It is not uncommon for a person with an undiagnosed high-frequency hearing loss to be mistaken as rude, vague, forgetful and even senile. In fact, recent research shows that cognitive decline and dementia may be linked to untreated hearing loss. A high-frequency hearing loss may be the reason for all the misunderstandings, confusion and apparent memory impairment! Early diagnosis and intervention prevent the unwanted consequences of a hearing loss.
Solving the Problem of Hearing Loss and Diabetes
Preventing a hearing loss by maintaining a healthy body is by far the best option.
There are solutions available to relieve the consequences of a hearing loss and early intervention is best practice. Don’t wait until your hearing loss is well established to look for help.
An audiologist is the best placed professional to provide hearing assessment and rehabilitation.
Hearing Loss and Diabetes needs professional support.
Your GP may be your first port of call and you should ask to be referred to an independent audiologist with no links to any commercial enterprise such as hearing aid manufacturers.
The audiologist will assess your hearing to establish the degree of your hearing loss and the site of the lesion. Based on audiological assessment your audiologist will be able to guide you to choose the most appropriate course of action to minimise the impact of hearing loss on your quality of life.
Options available to improve hearing and communication
Different communication strategies may be implemented to minimise the effects of your hearing loss. Audiological intervention using a family focus approach ensures that improved communication starts at home. Auditory training (hearing exercises) may be prescribed to improve your brain’s ability to discriminate the difficult sounds helping you to keep involved in a conversation.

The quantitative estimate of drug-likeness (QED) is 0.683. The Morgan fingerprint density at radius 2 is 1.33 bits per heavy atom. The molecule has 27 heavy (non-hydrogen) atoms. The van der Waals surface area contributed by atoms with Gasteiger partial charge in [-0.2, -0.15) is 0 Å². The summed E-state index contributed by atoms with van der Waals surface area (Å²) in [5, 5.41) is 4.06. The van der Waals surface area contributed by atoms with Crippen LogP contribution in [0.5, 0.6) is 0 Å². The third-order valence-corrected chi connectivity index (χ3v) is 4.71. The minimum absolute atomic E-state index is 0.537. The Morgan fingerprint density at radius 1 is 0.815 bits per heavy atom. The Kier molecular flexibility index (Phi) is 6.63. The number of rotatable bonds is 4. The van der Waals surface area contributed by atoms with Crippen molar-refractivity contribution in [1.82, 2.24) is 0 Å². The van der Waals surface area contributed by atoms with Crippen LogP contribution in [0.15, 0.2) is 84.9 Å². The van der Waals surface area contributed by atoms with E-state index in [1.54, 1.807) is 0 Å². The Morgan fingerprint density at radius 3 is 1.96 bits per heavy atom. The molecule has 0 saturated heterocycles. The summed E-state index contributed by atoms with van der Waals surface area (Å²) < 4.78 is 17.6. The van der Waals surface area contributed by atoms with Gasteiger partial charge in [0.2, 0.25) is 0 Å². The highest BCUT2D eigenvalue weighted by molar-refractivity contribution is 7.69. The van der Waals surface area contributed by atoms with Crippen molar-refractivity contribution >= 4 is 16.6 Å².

Technology is very effective to enhance hearing. The most common solution is usually in the form of hearing aids, as long as they are optimally set to each individual hearing loss. Hearing aids are personal amplifiers which need to be precisely fitted to the unique shape of your ear and tuned to your individual hearing loss. They are digitally programmed to process a range of incoming sounds to be amplified to an audible level and to reduce loud sounds to a safe and comfortable level.
There are also other assistive listening devices such as remote microphones to improve conversation in noise and from a distance, as well as wireless connections to the hearing aids from your mobile phone, computer, tablets, MP3 player, television etc.
Other problems linked to hearing loss and diabetes – caused by type 2 diabetes
Tinnitus is the medical term to describe noises such as ringing, hissing, humming, roaring, or any other sound present in your ears or head which are not related to any external sounds. Tinnitus is usually nothing more than a symptom of a hearing loss. Treating the hearing loss is the most effective way to reduce tinnitus perception.
Balance loss may also be associated with diabetes and it may be caused by damage to the vestibular system in the ear due to lack of blood flow. The organs of hearing and balance are located in the inner part of the ear and share the same lymphatic fluids. It is not uncommon for hearing and balance loss to be present in cases of diabetes.
The Effect of Diabetes on Sensorineural Hearing Loss http://journals.lww.com/otology-neurotology/Abstract/2003/05000/The_Effect_of_Diabetes_on_Sensorineural_Hearing.6.aspx